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A CONVERSATION WITH MATTHEW KNEALE



Q: You have written primarily works of fiction, and were the winner of the Whitbread prize and shortlisted for the Booker Prize for your novel English Passengers. What made you want to make the switch and dive into nonfiction, specifically a book about Rome’s history?
A: History has always been my passion, ever since I was a small child. I studied it at university and to this day I mostly read history books. Two of my novels, including English Passengers, were historical. Another passion of mine has been Rome, a city that has captivated me since I first saw it aged 8. For that past 16 years I’ve lived in Rome and read everything I could find about the city. I began to dream of writing about the city’s past, not just one era, but that would give a sense of all of its immense history. Yet I saw it would be a mistake to try and narrate everything as there was far too much. I would end up with an immense book filled of and thens and even then it would be hurried and too short. One day, taking a walk through the city, I had the idea of telling Rome’s history through a handful of key moments. Sackings seemed the obvious choice as they transformed Rome and they were dramatic. Before long I could see the book. I would use the storytelling techniques that I used as a fiction writer. Each chapter would begin with an enemy army advancing on the city, explaining who they were and why they had come. The narrative would then pause and describe what life was like in the city before the attack, recounting everything from Romans’ food and beliefs, their and homes and their health, to what the city looked like and smelt like. Only then, when we knew the city, would I tell how the enemy broke into Rome – or were let in, as often happened – what they did there and how Rome was changed by their actions.

Q: Rome remains one of the top tourist destinations in the world. Why do you think that is?
A: Rome has the pope. It has an extraordinary past of which far more can still be seen than in any other great city. Visitors can walk across bridges that were crossed by Cicero, Pompey and Julius Caesar. They can visit churches that have hardly changed since Christianity was a young religion. They can see layers of the past piled on top of one another: a piazza grown out of an ancient stadium; a high medieval church built on a Dark Age church that in turn is built on rooms of an ancient Roman town house and a temple to the pagan god Mithras. Throw in great art, stunning baroque fountains, a wonderful climate and fantastic food and it is no surprise people are drawn to Rome.

Q: You write, “Imperial Roman and modern Italian cuisine have little in common” (p.56). How has Italian cuisine evolved over the course of Roman history?
A: Two thousand years ago, Romans ate dishes that would we would think more Thai or Vietnamese than Italian. Popular ingredients included a Thai style fermented fish sauce (originally from Carthage) and also coriander and lots of black pepper. Grand banquets included food that might prove difficult for modern diners: flamingo, ostrich, dolphin, and sows’ wombs and teats. With the fall of the Roman Empire, cooking became simpler and then began to change as outsiders – mostly invaders – brought new ingredients. Either barbarian Lombards or the Byzantine Greeks brought buffaloes to Italy, giving Romans buffalo mozzarella. Arab conquerors of Sicily brought eggplants, spinach, pomegranates, almonds, lemons, sugar cane and saffron. By the Middle Ages, and perhaps earlier, Romans were eating some form of pasta, and a vegetable sauce called pulmentarium, which is thought to be an ancestor of pasta sauces and pizza toppings. By the Renaissance Romans were enjoying pastas we know and love, from macaroni to pappardelle to ravioli and tortellini. Rome’s Jewish population was very influential on Roman cuisine, giving the city lamb and artichoke dishes, among others. Conservative Romans were slow to accept ingredients from the New World – tomatoes, potatoes, peppers and chili peppers – but in time they did and by the mid-nineteenth century, Romans’ favorite foods were much the same as they are today. The long journey from fish sauce to pasta alla carbonara or amatriciana was complete.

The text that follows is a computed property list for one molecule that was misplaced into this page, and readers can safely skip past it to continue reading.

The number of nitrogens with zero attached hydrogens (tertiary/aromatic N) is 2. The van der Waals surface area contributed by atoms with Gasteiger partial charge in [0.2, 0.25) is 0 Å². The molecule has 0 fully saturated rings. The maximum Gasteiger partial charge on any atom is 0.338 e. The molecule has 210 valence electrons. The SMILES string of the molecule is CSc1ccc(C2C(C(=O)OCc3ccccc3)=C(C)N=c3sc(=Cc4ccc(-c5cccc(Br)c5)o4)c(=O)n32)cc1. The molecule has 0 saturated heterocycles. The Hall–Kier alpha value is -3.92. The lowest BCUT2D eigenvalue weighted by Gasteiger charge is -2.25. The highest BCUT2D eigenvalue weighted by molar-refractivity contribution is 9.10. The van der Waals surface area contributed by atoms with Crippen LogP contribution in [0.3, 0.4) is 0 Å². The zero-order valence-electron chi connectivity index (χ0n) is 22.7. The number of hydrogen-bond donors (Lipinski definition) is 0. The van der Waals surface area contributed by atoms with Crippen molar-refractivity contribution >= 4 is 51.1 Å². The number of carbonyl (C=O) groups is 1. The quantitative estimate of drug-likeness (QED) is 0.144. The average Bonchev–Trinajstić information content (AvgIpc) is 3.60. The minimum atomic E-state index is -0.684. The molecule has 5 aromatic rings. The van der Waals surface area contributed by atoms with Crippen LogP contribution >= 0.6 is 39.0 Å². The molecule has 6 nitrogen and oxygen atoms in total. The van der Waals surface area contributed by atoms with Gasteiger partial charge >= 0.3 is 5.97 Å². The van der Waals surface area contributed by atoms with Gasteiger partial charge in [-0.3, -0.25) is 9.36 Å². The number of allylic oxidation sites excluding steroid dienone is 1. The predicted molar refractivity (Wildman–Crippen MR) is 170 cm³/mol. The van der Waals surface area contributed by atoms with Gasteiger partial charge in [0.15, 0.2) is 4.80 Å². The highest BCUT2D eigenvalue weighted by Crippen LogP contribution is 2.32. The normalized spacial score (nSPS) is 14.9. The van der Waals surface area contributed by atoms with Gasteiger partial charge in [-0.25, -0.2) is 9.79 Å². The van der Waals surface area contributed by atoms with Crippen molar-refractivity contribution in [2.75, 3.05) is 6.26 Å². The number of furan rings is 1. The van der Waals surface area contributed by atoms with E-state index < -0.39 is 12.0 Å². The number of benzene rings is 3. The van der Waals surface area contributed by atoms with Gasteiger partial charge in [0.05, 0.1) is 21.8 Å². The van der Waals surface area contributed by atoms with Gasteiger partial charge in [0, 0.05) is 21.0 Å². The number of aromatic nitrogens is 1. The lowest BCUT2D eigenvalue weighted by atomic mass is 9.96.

Q: War, violence, and destruction defines so much of Rome’s history. How has so much of Rome’s iconic architecture remained intact over the years?
A: An astonishing amount has survived. For all that it has suffered over the centuries at the hands of invaders, and from egotistical rulers wanting to stamp their mark on the city, Rome has been very lucky. Wonders have survived attacks by would-be emperors, Goths, Holy Roman Emperors, popes and antipopes, Normans, Spanish and Lutherans. They escaped destruction by French guns in 1849 and by Allied bombers in the Second World War. On the Capitoline Hill, in today’s Musei Capitolini, one can still see the foundations of Rome’s great temple to Jupiter Capitolinus, built more than 2,500 years ago, when it was the largest temple in the Western Mediterranean. One can walk over the Bridge of Cestius by the Tiber Island that was built in Cicero’s time, in the dying days of the Roman Republic. Numerous remnants have survived from Imperial Rome, from its fora, its great baths – of Caracalla, of Diocletian and Trajan – and the Imperial Palace on the Palatine, to Augustus’ tomb and his exquisite Temple to Peace. And of course there is the greatest pagan Roman temple of them all: the Pantheon, which is relatively unchanged from when it was built almost nineteen centuries ago. Most of the city’s ancient walls have survived, along with the gates where invaders broke in, or were let in by treacherous defenders. Churches from all eras remain, right back to the time when Christianity had just become the religion of the empire. Look carefully and one can find dozens of medieval fortress towers, some concealed in the fabric of later apartment buildings. One can visit the Castel Sant’Angelo, the fortress built from Emperor Hadrian’s tomb that became the city’s greatest strongpoint, where many a pope fled from invaders. Countless jewels of Renaissance Rome and Baroque Rome have survived, from the Sistine Chapel and Saint Peter’s Basilica to palaces, piazzas and fountains. Alongside these are buildings from Rome’s period of rapid expansion, under a new United Italy, and then Fascism. Rome is a city of layers like no other.